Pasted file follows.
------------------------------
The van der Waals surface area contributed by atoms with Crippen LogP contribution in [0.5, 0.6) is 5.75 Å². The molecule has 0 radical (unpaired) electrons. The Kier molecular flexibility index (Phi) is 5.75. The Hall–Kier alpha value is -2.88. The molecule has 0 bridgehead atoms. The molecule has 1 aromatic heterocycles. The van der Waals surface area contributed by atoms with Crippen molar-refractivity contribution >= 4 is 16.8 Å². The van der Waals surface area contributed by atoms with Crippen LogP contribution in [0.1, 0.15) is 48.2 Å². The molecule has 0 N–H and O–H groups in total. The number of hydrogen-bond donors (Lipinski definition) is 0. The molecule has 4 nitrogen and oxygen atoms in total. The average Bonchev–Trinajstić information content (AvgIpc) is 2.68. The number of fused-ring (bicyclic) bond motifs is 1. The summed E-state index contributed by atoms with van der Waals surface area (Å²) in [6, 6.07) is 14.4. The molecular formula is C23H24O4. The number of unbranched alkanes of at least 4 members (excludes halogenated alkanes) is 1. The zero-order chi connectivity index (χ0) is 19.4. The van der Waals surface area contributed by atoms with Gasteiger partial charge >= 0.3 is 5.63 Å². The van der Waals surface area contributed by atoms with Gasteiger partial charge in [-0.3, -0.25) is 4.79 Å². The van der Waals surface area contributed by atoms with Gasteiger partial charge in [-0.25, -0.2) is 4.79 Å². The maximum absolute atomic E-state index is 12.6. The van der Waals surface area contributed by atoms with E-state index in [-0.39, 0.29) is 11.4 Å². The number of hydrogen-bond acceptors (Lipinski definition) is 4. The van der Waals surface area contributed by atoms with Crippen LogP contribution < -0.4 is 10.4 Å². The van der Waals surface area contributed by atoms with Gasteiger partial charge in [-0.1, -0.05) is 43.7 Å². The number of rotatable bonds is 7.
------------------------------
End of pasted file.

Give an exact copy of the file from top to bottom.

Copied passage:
The van der Waals surface area contributed by atoms with Crippen LogP contribution in [0.5, 0.6) is 5.75 Å². The molecule has 0 radical (unpaired) electrons. The Kier molecular flexibility index (Phi) is 5.75. The Hall–Kier alpha value is -2.88. The molecule has 0 bridgehead atoms. The molecule has 1 aromatic heterocycles. The van der Waals surface area contributed by atoms with Crippen molar-refractivity contribution >= 4 is 16.8 Å². The van der Waals surface area contributed by atoms with Crippen LogP contribution in [0.1, 0.15) is 48.2 Å². The molecule has 0 N–H and O–H groups in total. The number of hydrogen-bond donors (Lipinski definition) is 0. The molecule has 4 nitrogen and oxygen atoms in total. The average Bonchev–Trinajstić information content (AvgIpc) is 2.68. The number of fused-ring (bicyclic) bond motifs is 1. The summed E-state index contributed by atoms with van der Waals surface area (Å²) in [6, 6.07) is 14.4. The molecular formula is C23H24O4. The number of unbranched alkanes of at least 4 members (excludes halogenated alkanes) is 1. The zero-order chi connectivity index (χ0) is 19.4. The van der Waals surface area contributed by atoms with Gasteiger partial charge >= 0.3 is 5.63 Å². The van der Waals surface area contributed by atoms with Gasteiger partial charge in [-0.3, -0.25) is 4.79 Å². The van der Waals surface area contributed by atoms with Gasteiger partial charge in [-0.25, -0.2) is 4.79 Å². The maximum absolute atomic E-state index is 12.6. The van der Waals surface area contributed by atoms with E-state index in [-0.39, 0.29) is 11.4 Å². The number of hydrogen-bond acceptors (Lipinski definition) is 4. The van der Waals surface area contributed by atoms with Crippen LogP contribution < -0.4 is 10.4 Å². The van der Waals surface area contributed by atoms with Gasteiger partial charge in [-0.1, -0.05) is 43.7 Å². The number of rotatable bonds is 7.